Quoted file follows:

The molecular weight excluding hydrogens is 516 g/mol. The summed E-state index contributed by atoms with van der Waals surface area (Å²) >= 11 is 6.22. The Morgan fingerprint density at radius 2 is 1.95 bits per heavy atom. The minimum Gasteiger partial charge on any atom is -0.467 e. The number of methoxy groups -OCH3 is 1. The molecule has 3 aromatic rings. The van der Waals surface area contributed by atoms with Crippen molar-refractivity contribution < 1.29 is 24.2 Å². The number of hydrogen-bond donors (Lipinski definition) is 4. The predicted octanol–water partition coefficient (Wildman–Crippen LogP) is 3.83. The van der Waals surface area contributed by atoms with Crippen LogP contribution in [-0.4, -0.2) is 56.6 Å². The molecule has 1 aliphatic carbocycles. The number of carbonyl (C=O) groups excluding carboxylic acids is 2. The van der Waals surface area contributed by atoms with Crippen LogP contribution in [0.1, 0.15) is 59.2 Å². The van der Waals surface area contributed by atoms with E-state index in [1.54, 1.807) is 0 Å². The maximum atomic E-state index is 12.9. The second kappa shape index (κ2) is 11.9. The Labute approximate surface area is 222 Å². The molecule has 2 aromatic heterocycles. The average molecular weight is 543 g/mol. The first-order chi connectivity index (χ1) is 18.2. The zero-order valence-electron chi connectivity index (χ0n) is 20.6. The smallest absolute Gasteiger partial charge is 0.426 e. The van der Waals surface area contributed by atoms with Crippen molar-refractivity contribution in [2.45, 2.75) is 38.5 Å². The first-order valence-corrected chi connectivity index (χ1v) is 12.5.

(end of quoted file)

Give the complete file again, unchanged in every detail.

The molecular weight excluding hydrogens is 516 g/mol. The summed E-state index contributed by atoms with van der Waals surface area (Å²) >= 11 is 6.22. The Morgan fingerprint density at radius 2 is 1.95 bits per heavy atom. The minimum Gasteiger partial charge on any atom is -0.467 e. The number of methoxy groups -OCH3 is 1. The molecule has 3 aromatic rings. The van der Waals surface area contributed by atoms with Crippen molar-refractivity contribution < 1.29 is 24.2 Å². The number of hydrogen-bond donors (Lipinski definition) is 4. The predicted octanol–water partition coefficient (Wildman–Crippen LogP) is 3.83. The van der Waals surface area contributed by atoms with Crippen LogP contribution in [-0.4, -0.2) is 56.6 Å². The molecule has 1 aliphatic carbocycles. The number of carbonyl (C=O) groups excluding carboxylic acids is 2. The van der Waals surface area contributed by atoms with Crippen LogP contribution in [0.1, 0.15) is 59.2 Å². The van der Waals surface area contributed by atoms with E-state index in [1.54, 1.807) is 0 Å². The maximum atomic E-state index is 12.9. The second kappa shape index (κ2) is 11.9. The Labute approximate surface area is 222 Å². The molecule has 2 aromatic heterocycles. The average molecular weight is 543 g/mol. The first-order chi connectivity index (χ1) is 18.2. The zero-order valence-electron chi connectivity index (χ0n) is 20.6. The smallest absolute Gasteiger partial charge is 0.426 e. The van der Waals surface area contributed by atoms with Crippen molar-refractivity contribution in [2.45, 2.75) is 38.5 Å². The first-order valence-corrected chi connectivity index (χ1v) is 12.5.